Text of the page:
Public Spectacle of Gaddafi's Death Signal for Expanded War?
By Staff News & Analysis - October 26, 2011

Killing Gaddafi not such a good idea after all … The greatest punishment for the Libyan dictator would have been incarceration and humiliation … The late Libyan leader may have been rotten through, not to mention bordering on mad, but his barbaric execution doesn't bode well for Libya's future. The whole point of a revolution is change; hopefully change for the better. – Gulf News

Dominant Social Theme: The butcher of Libya is dead. "We came, we saw, he died," said Secretary of State Hillary Clinton.

Free-Market Analysis: Perhaps the most disturbing element of the death of Muammar Gaddafi was its public spectacle. So many shaky videos of the 60-year-old straggly-haired Gaddafi being punched, shoved, bloodied and even "sodomized" have emerged that we long ago gave up keeping track.

Why is the deliberate public spectacle of Gaddafi's death and Hillary's triumphant reaction to it more important than the deliberate destabilization of Libya itself and the deaths of thousands of innocents? Because it seems to us – as meme watchers – that the Anglosphere power elite is setting us up for increased violence the world over, maybe a radical, terrible expansion. We covered this in several articles yesterday: "Obama's Re-Election Model Is FDR" and "NATO Preps for World War?"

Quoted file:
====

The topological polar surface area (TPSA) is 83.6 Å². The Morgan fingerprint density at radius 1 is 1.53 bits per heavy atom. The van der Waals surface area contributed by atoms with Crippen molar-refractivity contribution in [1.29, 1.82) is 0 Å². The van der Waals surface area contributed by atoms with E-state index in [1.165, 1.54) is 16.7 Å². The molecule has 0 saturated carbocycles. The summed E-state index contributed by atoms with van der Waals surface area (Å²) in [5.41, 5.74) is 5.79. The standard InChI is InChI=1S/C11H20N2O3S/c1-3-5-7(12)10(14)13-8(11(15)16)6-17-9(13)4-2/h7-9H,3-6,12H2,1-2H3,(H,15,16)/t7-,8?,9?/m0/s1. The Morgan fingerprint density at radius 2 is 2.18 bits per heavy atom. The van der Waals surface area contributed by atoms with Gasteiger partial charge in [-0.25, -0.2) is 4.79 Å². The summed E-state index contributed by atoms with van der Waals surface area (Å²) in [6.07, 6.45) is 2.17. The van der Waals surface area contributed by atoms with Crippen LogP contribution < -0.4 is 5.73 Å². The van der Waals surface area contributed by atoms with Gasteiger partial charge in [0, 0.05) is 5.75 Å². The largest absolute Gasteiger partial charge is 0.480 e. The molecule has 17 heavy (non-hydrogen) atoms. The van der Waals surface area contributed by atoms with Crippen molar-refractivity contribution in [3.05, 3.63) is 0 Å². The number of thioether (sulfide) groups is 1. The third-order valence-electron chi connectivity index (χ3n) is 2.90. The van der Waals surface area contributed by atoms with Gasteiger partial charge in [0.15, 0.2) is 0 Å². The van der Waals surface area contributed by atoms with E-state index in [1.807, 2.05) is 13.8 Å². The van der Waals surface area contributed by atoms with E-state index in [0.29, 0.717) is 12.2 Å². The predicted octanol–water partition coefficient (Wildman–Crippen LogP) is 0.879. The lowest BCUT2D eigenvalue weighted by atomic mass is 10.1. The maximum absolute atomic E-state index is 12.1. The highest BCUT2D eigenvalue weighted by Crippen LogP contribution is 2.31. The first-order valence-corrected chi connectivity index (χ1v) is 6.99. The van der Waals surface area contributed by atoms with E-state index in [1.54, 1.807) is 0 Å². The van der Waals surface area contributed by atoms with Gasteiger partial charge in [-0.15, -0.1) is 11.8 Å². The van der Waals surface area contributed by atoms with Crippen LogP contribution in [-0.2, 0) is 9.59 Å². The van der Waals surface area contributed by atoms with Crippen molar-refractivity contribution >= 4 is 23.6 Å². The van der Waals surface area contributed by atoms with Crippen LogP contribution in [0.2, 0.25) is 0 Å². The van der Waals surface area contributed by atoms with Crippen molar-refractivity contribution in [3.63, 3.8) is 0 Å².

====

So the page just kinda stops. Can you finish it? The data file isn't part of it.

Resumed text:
We have generally noticed the coarsening of the public dialogue over the past decades. People are routinely referred to now as "perverts" and the use of this pejorative dehumanizes the individual and makes it much easier for the state to impose whatever damages it chooses. This supports such travesties of justice as when adults were accused of molesting toddlers in Massachusetts and incarcerated on trumped-up charges. There are many other instances. Labels dehumanize and make injustice tolerable and even celebrated.

As regards this sort of rhetoric, the biggest change we have noticed, currently anyway, is in the way that the Anglosphere treats its enemies. There was once, in the 20th century, a good deal of vituperation aimed at the USSR and its top men, with justification. But in the past decade or so the same sort of rhetoric has been aimed at Islam and at small-time Middle Eastern dictators.

While no doubt leaders like Saddam Hussein and Gaddafi were terrible to certain people in their country, the remedies have seemingly proven far more destructive than anything done by these two. Iraq was shattered by a nearly decade-long war. Libya's main cities have been shattered in a much shorter time period, mostly by a tremendous rain of NATO bombs.

This article, excerpted above, is one of the few we have read that provides a more balanced view of what just happened in Libya. There is no doubt that Gaddafi could be a merciless foe who meted out inhumane punishments to those who opposed him. But he also provided Libya with what was ultimately a high living standard for the Middle East and Africa, and as dictators go he was, perhaps, not so bad as certain other rulers that the US and NATO have backed with enthusiasm. Here's some more from the article: